The supreme court in Chauvin held that the district court has inherent judicial authority to sentence a defendant in accord with Blakely by submitting a sentencing question to a jury.  Id. at 29.  In Kendell, the supreme court applied this holding to a case in which the district court, based on special interrogatories submitted to the jury, imposed a departure under the dangerous-offender statute.  723 N.W.2d 597, 604 (Minn. 2006).

Enger first contends that the legislature has not “properly” amended the dangerous-offender statute to comply with Blakely, and therefore State v. Barker, 705 N.W.2d 768 (Minn. 2005), applies rather than Chauvin or KendellBarker is a pre-Chauvin, pre-Kendell opinion in which the supreme court held that Blakely requires a jury determination of the enhancement factor of use of a firearm before an upward departure may be imposed under Minnesota Statutes section 609.11, subdivision 5(a).  Barker, 705 N.W.2d at 773.  In discussing the appropriate remedy, the Barker court rejected the state’s argument that a sentencing jury could be impaneled under the 2005 statutory amendments, noting that the legislature did not amend section 609.11 to comply with Blakely.  Id. at 776.  The issue of inherent authority to impanel a sentencing jury was not raised, and it had not yet been decided in Chauvin.  Barker therefore is not relevant in this case, and it is, on its face, materially different, because the legislature in 2005 did amend the dangerous-offender statute to comply with BlakelySee 2005 Minn. Laws ch. 136, art. 16, § 11, at 1118.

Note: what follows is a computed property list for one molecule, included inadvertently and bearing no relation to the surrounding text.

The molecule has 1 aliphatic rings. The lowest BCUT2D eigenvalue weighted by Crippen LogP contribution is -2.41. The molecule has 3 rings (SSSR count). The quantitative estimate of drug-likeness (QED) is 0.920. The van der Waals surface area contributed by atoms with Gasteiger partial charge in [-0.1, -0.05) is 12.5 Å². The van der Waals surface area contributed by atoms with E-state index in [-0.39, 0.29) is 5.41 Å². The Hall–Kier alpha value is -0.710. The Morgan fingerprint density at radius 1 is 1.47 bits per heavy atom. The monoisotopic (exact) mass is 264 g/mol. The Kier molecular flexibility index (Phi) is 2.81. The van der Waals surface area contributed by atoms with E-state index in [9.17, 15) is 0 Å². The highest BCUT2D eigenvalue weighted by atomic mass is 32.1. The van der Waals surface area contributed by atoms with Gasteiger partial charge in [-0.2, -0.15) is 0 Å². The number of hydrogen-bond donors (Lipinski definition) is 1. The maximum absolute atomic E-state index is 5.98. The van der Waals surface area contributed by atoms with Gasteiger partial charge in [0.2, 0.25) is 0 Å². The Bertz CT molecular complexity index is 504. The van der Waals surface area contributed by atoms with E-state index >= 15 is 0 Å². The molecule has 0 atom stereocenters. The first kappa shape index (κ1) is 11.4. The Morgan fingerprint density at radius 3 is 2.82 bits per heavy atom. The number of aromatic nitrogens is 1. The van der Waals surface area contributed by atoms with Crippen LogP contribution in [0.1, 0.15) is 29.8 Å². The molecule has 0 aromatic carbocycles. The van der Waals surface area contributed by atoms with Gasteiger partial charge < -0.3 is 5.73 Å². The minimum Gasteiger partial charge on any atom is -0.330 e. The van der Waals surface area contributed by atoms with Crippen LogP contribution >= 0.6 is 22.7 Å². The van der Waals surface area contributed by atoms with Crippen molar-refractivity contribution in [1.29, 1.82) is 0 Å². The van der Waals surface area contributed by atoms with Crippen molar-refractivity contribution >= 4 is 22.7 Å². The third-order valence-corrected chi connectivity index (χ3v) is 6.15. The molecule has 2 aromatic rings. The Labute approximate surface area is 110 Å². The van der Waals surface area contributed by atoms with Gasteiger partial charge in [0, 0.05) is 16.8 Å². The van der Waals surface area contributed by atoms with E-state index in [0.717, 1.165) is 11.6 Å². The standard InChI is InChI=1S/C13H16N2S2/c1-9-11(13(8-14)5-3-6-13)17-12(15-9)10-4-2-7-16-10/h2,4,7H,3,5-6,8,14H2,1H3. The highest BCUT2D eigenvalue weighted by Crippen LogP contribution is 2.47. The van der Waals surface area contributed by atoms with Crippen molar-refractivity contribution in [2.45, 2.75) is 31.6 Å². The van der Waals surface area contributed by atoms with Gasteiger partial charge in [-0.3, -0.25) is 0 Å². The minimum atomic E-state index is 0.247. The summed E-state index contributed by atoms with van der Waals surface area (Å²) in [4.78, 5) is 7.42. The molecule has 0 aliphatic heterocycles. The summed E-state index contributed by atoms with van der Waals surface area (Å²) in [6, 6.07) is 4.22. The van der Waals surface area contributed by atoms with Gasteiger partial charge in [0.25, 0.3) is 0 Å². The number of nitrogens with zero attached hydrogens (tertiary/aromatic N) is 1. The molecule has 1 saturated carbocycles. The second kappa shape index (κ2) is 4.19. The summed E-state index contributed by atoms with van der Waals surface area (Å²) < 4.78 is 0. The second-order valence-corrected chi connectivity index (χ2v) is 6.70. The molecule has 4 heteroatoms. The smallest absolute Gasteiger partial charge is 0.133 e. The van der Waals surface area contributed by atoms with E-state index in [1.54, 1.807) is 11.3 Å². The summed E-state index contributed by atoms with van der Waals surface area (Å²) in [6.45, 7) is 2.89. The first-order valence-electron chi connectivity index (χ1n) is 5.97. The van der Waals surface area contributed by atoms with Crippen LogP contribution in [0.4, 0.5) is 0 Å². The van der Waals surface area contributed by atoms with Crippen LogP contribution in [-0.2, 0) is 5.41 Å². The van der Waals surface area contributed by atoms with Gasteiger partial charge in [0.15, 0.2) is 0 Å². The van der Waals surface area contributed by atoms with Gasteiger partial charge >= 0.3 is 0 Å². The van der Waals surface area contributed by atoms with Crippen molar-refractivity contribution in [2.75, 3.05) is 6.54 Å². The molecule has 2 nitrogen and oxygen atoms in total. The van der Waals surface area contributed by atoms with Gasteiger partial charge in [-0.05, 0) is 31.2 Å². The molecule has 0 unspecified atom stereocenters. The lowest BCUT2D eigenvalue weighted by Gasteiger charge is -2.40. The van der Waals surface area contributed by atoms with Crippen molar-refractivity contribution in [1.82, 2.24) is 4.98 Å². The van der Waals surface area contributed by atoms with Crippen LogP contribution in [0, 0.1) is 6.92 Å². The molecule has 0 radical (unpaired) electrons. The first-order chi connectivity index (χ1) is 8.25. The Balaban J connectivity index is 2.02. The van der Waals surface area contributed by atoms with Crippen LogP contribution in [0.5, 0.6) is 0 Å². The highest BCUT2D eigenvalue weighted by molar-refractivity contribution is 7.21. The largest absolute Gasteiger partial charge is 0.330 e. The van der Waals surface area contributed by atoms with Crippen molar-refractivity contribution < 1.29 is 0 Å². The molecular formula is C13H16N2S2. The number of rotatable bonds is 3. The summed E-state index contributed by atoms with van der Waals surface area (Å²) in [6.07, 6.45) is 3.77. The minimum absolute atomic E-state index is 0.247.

Enger’s argument that the legislature did not “properly” amend the dangerous-offender statute in 2005 has no bearing on his sentence.  It is undisputed that the 2005 amendments would not apply to Enger’s offense in any event.  See id. (making amendments applicable to crimes committed on or after August 1, 2005).  The validity of Enger’s waiver of his Blakely right to a jury determination depends on the inherent judicial authority discussed in Chauvin, not on statutory authority to impanel a sentencing jury.  We therefore need not address the 2005 amendments to the dangerous-offender statute.